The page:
By the period that TAG represents in the 1st and 2nd centuries AD, the Roman Calendar is very similar to the
calendar we use today. Originally the Roman Calendar consisted of only 10 months with either 30 or 31 days in them.
This was changed around 710 BC to a twelve month lunar calendar (ie based on the phases of the moon). As it took on
average 29.5 days between one new moon and the next, the twelve month lunar year lasted 355 days, with the twelve
months having between them 28 and 31 days. Every other year a whole extra month (which alternated between 22 days
and 23 days) was inserted after the 23rd day of February, which was the shortest month with only 28 days, to try to
keep the calendar in line with the solar year of approximately 365 days.
The next major change to the Roman Calendar came in 46BC when Julius Caesar decided to abandon the Lunar year in
favour of a Solar year of 365.25 days, this being due to the fact that the Calendar was in such a mess with all the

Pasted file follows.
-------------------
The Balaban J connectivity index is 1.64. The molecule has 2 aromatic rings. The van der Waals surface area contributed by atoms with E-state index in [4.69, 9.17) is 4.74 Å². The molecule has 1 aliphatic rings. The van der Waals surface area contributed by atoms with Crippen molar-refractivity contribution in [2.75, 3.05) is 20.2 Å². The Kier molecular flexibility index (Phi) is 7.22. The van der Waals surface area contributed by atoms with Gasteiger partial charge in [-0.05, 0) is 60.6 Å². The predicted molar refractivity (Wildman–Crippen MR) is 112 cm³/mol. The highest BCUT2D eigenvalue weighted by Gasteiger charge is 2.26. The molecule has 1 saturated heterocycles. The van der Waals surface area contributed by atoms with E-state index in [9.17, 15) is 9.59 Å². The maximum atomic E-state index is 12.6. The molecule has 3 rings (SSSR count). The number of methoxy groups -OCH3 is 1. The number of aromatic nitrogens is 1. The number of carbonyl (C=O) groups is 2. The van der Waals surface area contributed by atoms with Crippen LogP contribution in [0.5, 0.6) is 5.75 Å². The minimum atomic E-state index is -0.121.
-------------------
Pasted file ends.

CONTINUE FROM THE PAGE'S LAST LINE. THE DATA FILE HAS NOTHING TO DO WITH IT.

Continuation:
intercalations (adding extra periods) that it had drifted away from the seasons. The year was now defined as 365 days
with an extra day added every fourth year to February, but due to some adminstrative error the extra day was added
every third year and was not discovered until 9BC when Augustus was Emperor. He promptly suspended the leap years
until the Earth caught up with the calendar.
After the assassination of Julius Caesar the Senate decided to honour him by declaring that the seventh month, called
Quintilis, should be renamed Julius, and in 8 BC the Senate also decided to honour the Emperor Augustus by renaming the
month Sextilis after him.
Every Roman month contained three days of particular importance, these were the Kalends, the Nones and the Ides.
- The Kalends Occurred on the first day of every month.
- The Nones always Occurred nine days before the Ides, on either the 5th or 7th of the month.
- The Ides Occurred on the 15th day of every month which contained 31 days, and the 13th day of all other months.
All other dates were calculated by counting backwards inclusively from these established days, ie the 11th July would
be "5 days before the Ides of July".
The Roman year was named after the two Consuls elected for that period, and the Roman calendar counted the years
ab urbe condita or "from the founding of the city".